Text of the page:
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Mario Balotelli (Manchester City)
Fabio Borini (Roma)
Antonio Cassano (AC Milan)
Mattia Destro (Siena)
Antonio Di Natale (Udinese)
Sebastian Giovinco (Parma)
It's truly surprising to me that Antonio Cassano was able to make this squad. When he had surgery for a minor heart defect in early November, I didn't expect to see him back on the field until next season. However, he returned to training about six weeks ago and has played well since returning to the field for the rossoneri.
Italy's leading scorer during qualification with six goals, his return is a huge boost to a forward line that would otherwise have been completely devoid of experience on the international stage.
Cassano's strike partner for most of qualifying, Giuseppe Rossi, will be missing this tournament after retearing his right ACL several weeks ago. Whether it was his own efforts to return as quickly as possible that contributed to the setback or his club, Villareal, rushing him back to prevent relegation, it will be a huge loss for the Azzurri.
Prandelli's imperative over the friendlies in May and June is to figure out who will partner Cassano during the tournament.
My choice for that would be Sebastian Giovinco. The Atomic Ant was easily the best forward on the field for Italy during their February loss to the United States.
He constantly got underneath the shoulders of defenders trying to mark him and slipped in behind the back line. He didn't get much help from the Turkish refereeing crew—of the nine offside calls against Italy in that game, at least three were fairly obviously incorrect—but his form with Parma has been spectacular.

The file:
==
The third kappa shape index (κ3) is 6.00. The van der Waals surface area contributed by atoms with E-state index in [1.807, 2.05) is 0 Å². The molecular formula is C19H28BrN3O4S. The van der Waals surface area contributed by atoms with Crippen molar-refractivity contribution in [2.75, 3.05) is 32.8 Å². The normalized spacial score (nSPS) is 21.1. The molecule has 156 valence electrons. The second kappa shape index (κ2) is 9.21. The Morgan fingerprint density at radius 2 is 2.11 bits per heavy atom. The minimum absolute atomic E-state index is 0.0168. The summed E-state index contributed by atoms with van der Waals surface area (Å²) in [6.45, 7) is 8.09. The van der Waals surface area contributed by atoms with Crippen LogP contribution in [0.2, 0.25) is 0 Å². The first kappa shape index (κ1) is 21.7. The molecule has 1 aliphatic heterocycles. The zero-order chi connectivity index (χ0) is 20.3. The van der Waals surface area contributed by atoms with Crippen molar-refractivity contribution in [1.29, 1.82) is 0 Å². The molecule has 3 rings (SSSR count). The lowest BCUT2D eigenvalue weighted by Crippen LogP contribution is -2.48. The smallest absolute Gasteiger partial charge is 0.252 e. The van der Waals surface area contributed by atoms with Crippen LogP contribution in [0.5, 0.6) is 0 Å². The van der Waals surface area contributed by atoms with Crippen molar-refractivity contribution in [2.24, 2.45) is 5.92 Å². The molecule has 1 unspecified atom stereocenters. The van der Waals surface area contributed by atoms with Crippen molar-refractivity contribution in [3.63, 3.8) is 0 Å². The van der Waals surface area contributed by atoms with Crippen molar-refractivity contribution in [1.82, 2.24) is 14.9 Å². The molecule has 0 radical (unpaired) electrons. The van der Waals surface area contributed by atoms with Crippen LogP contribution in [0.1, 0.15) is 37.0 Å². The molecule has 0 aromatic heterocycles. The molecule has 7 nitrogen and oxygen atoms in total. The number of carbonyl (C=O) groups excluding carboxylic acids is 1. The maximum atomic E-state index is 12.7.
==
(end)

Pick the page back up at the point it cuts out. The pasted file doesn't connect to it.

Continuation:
He is due almost certain to move from Parma this year, and a good tournament could cause his value to skyrocket—a decent piece of motivation.
I'm glad Prandelli finally got wise and called up Antonio Di Natale. The fact that Di Natale has not been called up since the World Cup is inexcusable.
It seems as though there was no other issue than his age that was holding him back—Prandelli has seemed determined not to fall into the trap Marcello Lippi did two years ago, when he relied far too heavily on older players.
Di Natale's form has been too good to ignore for years—80 Serie A goals over the last three seasons and consecutive capocannoniere titles in 2009-10 and '10-'11. He is often considered an underperformer on the international stage, but he brings a huge amount of experience and quality in what is surely his final international tournament.
One huge problem that I have with this selection is the inclusion of Balotelli. There is no doubt that he is probably the most natively gifted striker Italy can call upon, but his baffling lapses in discipline and focus are a danger to this team.
Being reduced to 10 men is a dangerous prospect at any level. In a major international tournament it can be a death sentence. Balotelli indeed brings a massive amount of skill to the team, but he is a red card waiting to happen—something that Manchester City seems to have figured out, as it looks likely that he will be moving on from Eastlands this summer.
There could be a huge reward to Balotelli playing, but there is also a massive risk, one that I don't think is worth taking.
For the friendly against the US, Prandelli only brought four forwards. If he keeps to that, then Borini and Destro are odd men out.
Should Prandelli take five, my pick would be Borini.
He looked very dangerous when given his first senior cap against the US. He took four shots, two of which found the target and were denied by fantastic saves by American superkeeper Tim Howard, without whom the US would have been thrashed in that match.
Destro is a promising prospect, but he's only gotten consistent first-team action for one season. While he has been impressive on his loan spell with Siena (via Genoa), I think he needs another season of seasoning before getting his first cap. His time will come though, and soon.